Stretchable health patch can monitor heart, lungs and motion

A wireless stretchable health monitor has been designed by researchers at the Georgia Institute of Technology, who say it avoids many of the skin injuries and allergic reactions associated with conventional adhesive sensors with conductive gels.

The monitor can take numerous health readings, including electrocardiogram (ECG), heart rate, respiratory rate and motion activity data, before transmitting the data to a portable recording device such as a smartphone or tablet computer.

The electronics are mounted on a stretchable substrate and connected to gold skin-like electrodes through printed connectors that can stretch with the medical film in which they are embedded.

“This health monitor has a key advantage for young children who are always moving, since the soft conformal device can accommodate that activity with a gentle integration onto the skin,” said assistant professor Woon-Hong Yeo who worked on the technology.

“This is designed to meet the electronic health monitoring needs of people whose sensitive skin may be harmed by conventional monitors.”

The stretchable layer conforms to the skin, thereby avoiding signal issues that can be created by the motion of other metal-gel electrodes. The device is able to obtain accurate signals from a person who is walking, running or climbing stairs.

“When you put a conventional electrode on the chest, movement from sitting up or walking creates motion artefacts that are challenging to separate from the signals you want to measure,” he said. “Because our device is soft and conformal, it moves with the skin and provides information that cannot be seen with the motion artefacts of conventional sensors.”

Continuous evaluation with a wireless health monitor could improve the assessment of children and help clinicians identify trends earlier, potentially facilitating intervention before a condition progresses, said Dr Kevin Maher, a paediatric cardiologist.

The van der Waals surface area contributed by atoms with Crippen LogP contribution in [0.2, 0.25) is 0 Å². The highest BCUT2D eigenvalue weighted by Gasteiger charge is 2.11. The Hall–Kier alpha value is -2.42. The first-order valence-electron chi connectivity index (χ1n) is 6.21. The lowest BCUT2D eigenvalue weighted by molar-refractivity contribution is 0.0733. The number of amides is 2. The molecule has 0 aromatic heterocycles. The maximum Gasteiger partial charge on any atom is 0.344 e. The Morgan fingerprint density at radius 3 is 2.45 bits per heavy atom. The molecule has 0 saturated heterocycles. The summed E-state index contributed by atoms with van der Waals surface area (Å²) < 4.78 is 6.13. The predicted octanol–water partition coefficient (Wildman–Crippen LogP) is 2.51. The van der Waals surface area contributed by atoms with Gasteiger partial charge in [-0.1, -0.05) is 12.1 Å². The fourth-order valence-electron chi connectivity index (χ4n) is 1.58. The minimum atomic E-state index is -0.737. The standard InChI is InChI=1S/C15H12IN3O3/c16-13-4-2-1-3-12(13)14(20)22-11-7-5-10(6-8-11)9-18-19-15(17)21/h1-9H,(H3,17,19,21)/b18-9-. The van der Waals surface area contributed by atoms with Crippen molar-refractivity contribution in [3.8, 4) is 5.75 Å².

“The generation of continuous data from the respiratory and cardiovascular systems could allow for the application of advanced diagnostics to detect changes in clinical status, response to therapies and implementation of early intervention,” he said.

“A device to literally follow every breath a child takes could allow for early recognition and intervention prior to a more severe presentation of a disease.”

Used in the home, a wearable monitor might detect changes that might not otherwise be apparent, he said, and in clinical settings the wireless device could allow children to feel less 'tethered' to equipment.

The monitor uses three gold electrodes embedded in the film that also contains the electronic processing equipment. The entire health monitor is just three inches in diameter, while a more advanced version already under development will be half that size. The wireless monitor is currently powered by a small rechargeable battery, but future versions may replace the battery with an external radio-frequency charging system.

“The monitor could be worn for multiple days, perhaps for as long as two weeks,” Yeo said. “The membrane is waterproof, so an adult could take a shower while wearing it. After use, the electronic components can be recycled.”

Two versions of the monitor have been developed. One is based on medical tape and designed for short-term use in a hospital or other care facility, while the other uses a soft elastomer medical film approved for use in wound care. The latter can remain on the skin longer.

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